Indeed, a confidence vote for Roh
Voters chose the new and untested over the old and somewhat tattered in yesterday’s legislative elections.
By granting Our Open Party a majority in the National Assembly, Korean voters opted emphatically to continue on the reform path that began with the election of Roh Moo-hyun as president in December 2002. Equally significantly, Our Open Party’s showing demonstrates that the impeached president is in the good graces of Korea’s electorate, even though his fate rests officially in the hands of the Constitutional Court. Mr. Roh has repeatedly said that he would consider Our Open Party’s electoral performance a mandate. He even pledged that he would retire from politics if Our Open Party did poorly. That drama seemed to resonate with voters who have said, in effect, that they want stability, despite Mr. Roh’s earlier poor job ratings.
Although he has yet formally joined Our Open Party, his endorsements propelled the party, that splintered from the Millennium Democrats last year, from 49 seats in the outgoing Assembly to a majority in the new one.
The ride was not entirely smooth. The party’s chairman, Chung Dong-young, alienated many older voters by suggesting that they need not vote, a gaffe that forced his resignation as the party’s election campaign manager on Tuesday. He also resigned as a candidate for one of his party’s proportional representation seats, which he could have won easily.
His party did well in the capital area, where regional ties are weak.
Korea’s middle-aged voters, especially those in their 40s, also contributed to a weakening of the traditional regional differences in Korean politics. Although many of those voters said Mr. Chung’s barb at older voters had irritated them, in the end they opted in large numbers for the “reform” call of Our Open Party. Their message includes vague but compelling calls for a “more equal” relationship with Korea’s virtual big brother, the United States.
This age group, which grew up under authoritarian regimes and then witnessed the 1980s’ messy turn to democracy, seemed unfazed by another change that they seemed to hope would consolidate democracy here.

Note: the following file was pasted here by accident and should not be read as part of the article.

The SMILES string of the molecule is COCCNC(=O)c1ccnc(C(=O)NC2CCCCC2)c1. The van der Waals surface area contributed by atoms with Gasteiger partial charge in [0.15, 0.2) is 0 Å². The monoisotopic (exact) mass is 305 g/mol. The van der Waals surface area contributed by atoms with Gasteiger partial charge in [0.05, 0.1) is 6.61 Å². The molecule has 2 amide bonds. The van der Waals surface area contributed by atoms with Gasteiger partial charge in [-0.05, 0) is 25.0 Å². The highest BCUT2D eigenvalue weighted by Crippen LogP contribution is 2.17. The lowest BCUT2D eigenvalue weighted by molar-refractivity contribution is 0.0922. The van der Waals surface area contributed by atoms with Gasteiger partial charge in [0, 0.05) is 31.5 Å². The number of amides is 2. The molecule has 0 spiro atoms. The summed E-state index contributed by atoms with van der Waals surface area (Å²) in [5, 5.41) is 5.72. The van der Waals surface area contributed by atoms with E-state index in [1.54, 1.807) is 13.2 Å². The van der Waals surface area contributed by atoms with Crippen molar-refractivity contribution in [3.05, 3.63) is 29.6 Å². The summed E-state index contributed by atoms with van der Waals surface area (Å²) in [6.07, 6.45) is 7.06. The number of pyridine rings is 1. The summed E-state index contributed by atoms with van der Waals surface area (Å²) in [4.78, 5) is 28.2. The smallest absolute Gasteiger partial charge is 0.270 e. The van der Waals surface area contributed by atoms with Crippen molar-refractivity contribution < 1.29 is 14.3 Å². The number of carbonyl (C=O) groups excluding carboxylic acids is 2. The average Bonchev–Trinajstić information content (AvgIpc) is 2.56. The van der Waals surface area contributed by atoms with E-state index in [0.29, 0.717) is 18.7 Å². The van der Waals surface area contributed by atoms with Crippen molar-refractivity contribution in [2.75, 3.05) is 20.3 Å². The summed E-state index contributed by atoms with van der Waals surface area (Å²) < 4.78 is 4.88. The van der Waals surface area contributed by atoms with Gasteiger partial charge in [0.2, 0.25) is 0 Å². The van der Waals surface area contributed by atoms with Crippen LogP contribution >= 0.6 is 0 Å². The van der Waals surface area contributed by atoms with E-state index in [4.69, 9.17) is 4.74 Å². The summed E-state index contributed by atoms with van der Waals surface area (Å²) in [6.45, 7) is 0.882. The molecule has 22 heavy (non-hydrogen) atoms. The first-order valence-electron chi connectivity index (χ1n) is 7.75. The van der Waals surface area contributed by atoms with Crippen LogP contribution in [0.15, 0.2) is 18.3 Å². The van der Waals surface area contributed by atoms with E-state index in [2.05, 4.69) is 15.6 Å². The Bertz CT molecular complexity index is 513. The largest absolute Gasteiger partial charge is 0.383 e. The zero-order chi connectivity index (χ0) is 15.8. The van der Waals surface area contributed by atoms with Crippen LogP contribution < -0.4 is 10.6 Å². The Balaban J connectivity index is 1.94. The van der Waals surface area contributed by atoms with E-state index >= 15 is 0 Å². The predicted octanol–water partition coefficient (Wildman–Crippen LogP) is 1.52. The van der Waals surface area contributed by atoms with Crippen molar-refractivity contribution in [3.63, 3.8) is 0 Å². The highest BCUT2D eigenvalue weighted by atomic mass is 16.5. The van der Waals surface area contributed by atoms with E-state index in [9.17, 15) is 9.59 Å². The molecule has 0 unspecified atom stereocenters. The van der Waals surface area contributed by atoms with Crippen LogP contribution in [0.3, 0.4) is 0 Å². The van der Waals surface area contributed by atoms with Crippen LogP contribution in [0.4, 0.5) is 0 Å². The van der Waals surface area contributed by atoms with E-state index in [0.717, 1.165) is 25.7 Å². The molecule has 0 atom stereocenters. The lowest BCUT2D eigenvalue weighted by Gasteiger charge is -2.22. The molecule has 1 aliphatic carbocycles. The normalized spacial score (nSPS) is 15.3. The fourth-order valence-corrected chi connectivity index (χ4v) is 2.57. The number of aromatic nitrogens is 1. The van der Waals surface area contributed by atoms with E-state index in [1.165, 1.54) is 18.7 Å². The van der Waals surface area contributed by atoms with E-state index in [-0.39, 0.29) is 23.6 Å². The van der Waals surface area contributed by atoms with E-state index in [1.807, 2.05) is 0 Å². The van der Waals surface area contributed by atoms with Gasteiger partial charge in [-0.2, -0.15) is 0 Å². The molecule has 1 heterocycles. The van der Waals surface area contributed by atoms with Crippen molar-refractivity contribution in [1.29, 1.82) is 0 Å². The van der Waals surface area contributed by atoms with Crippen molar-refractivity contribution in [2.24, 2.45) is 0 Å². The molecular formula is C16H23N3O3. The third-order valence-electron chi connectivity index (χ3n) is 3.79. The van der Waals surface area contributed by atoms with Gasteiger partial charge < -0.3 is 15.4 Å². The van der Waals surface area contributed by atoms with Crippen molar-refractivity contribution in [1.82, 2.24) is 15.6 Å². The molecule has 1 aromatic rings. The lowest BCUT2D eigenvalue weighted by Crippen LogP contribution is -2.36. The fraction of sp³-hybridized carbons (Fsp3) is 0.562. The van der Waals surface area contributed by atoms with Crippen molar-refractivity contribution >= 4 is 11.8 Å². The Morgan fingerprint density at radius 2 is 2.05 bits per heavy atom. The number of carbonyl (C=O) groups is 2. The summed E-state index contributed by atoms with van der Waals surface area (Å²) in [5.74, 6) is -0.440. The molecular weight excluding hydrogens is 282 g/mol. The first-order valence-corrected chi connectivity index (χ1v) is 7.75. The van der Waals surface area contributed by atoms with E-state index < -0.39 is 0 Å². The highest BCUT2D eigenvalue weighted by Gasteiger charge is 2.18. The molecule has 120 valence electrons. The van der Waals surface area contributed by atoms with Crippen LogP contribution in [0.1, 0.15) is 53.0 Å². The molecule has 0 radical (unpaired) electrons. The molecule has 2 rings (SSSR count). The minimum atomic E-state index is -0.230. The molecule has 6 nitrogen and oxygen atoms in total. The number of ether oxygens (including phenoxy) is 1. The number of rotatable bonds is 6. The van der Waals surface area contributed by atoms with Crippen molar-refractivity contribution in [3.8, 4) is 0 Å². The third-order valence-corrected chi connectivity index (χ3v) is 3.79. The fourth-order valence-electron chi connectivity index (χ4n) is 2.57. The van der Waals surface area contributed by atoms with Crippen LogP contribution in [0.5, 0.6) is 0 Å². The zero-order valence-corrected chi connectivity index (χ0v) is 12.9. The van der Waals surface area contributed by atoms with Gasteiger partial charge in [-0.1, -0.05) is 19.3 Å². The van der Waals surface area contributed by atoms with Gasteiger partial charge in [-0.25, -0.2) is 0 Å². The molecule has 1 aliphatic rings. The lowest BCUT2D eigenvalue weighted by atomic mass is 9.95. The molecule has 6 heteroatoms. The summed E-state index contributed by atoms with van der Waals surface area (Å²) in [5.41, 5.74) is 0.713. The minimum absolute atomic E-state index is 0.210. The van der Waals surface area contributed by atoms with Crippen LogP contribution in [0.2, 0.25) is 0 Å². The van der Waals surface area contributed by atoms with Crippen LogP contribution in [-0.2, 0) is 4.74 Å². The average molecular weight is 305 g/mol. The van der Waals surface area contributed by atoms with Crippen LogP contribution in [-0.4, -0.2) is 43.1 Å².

Neither the Grand National Party’s last minute-pitch in its traditional bastion, the Gyeongsang provinces, nor the Millennium Democratic Party’s stumping in its heartlands of Gwangju and the surrounding Jeolla provinces, could slow the new party.
The Millennium Democratic Party and the United Liberal Democrats, whose images were both tainted by their association with “boss politics,” slipped badly and will probably wither away as their elected legislators look for greener pastures. But the Democratic Labor Party, which styles itself as the radical left, won its first seats, about nine, in the Assembly.
The effect of the vote on the Constitutional Court’s deliberations on Mr. Roh’s impeachment is unclear. Although nominally insulated from politics, the rousing vote of confidence in Mr. Roh’s administration has obviously been noted by the judges. The court has five more months to make its decision.
The election has almost certainly not ushered in an era of stable political alignments, however, where the defection of a legislator to another party is rare. The president’s patronage power will probably lead disaffected legislators to Our Open Party - which is also far from monolithic. One prominent party campaigner has called for a purge of less than reform-minded members. Another factor will be investigations into violations of campaign laws, which will probably result in by-elections in coming months.
by Kim Ji-soo